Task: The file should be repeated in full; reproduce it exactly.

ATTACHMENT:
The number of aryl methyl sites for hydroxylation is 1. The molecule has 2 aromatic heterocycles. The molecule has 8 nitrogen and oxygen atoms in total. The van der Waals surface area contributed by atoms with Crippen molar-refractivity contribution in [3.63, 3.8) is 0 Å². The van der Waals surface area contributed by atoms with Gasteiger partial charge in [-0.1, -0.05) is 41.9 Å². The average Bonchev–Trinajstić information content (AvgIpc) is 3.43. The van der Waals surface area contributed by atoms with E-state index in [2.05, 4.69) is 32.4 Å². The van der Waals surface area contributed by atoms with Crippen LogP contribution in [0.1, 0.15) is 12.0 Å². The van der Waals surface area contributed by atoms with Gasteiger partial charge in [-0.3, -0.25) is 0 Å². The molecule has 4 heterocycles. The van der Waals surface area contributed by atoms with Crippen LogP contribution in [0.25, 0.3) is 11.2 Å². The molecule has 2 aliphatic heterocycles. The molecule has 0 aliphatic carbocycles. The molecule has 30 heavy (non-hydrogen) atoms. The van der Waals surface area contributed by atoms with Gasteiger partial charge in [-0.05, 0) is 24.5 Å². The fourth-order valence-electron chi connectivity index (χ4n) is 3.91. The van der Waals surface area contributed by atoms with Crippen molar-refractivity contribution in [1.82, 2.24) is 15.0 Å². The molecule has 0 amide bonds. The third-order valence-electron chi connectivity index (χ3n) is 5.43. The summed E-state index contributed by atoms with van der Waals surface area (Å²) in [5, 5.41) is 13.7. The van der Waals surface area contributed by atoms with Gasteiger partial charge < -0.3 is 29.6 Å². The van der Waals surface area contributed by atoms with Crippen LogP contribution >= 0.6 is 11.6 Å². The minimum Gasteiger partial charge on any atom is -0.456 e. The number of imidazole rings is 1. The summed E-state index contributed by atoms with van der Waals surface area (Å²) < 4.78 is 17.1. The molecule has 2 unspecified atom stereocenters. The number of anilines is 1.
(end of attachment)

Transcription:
The number of aryl methyl sites for hydroxylation is 1. The molecule has 2 aromatic heterocycles. The molecule has 8 nitrogen and oxygen atoms in total. The van der Waals surface area contributed by atoms with Crippen molar-refractivity contribution in [3.63, 3.8) is 0 Å². The van der Waals surface area contributed by atoms with Gasteiger partial charge in [-0.1, -0.05) is 41.9 Å². The average Bonchev–Trinajstić information content (AvgIpc) is 3.43. The van der Waals surface area contributed by atoms with E-state index in [2.05, 4.69) is 32.4 Å². The van der Waals surface area contributed by atoms with Crippen LogP contribution in [0.1, 0.15) is 12.0 Å². The van der Waals surface area contributed by atoms with Gasteiger partial charge in [-0.3, -0.25) is 0 Å². The molecule has 4 heterocycles. The van der Waals surface area contributed by atoms with Crippen LogP contribution in [0.25, 0.3) is 11.2 Å². The molecule has 2 aliphatic heterocycles. The molecule has 0 aliphatic carbocycles. The molecule has 30 heavy (non-hydrogen) atoms. The van der Waals surface area contributed by atoms with Gasteiger partial charge in [-0.05, 0) is 24.5 Å². The fourth-order valence-electron chi connectivity index (χ4n) is 3.91. The van der Waals surface area contributed by atoms with Crippen molar-refractivity contribution in [1.82, 2.24) is 15.0 Å². The molecule has 0 amide bonds. The third-order valence-electron chi connectivity index (χ3n) is 5.43. The summed E-state index contributed by atoms with van der Waals surface area (Å²) in [5, 5.41) is 13.7. The van der Waals surface area contributed by atoms with Gasteiger partial charge < -0.3 is 29.6 Å². The van der Waals surface area contributed by atoms with Crippen LogP contribution >= 0.6 is 11.6 Å². The minimum Gasteiger partial charge on any atom is -0.456 e. The number of imidazole rings is 1. The summed E-state index contributed by atoms with van der Waals surface area (Å²) < 4.78 is 17.1. The molecule has 2 unspecified atom stereocenters. The number of anilines is 1.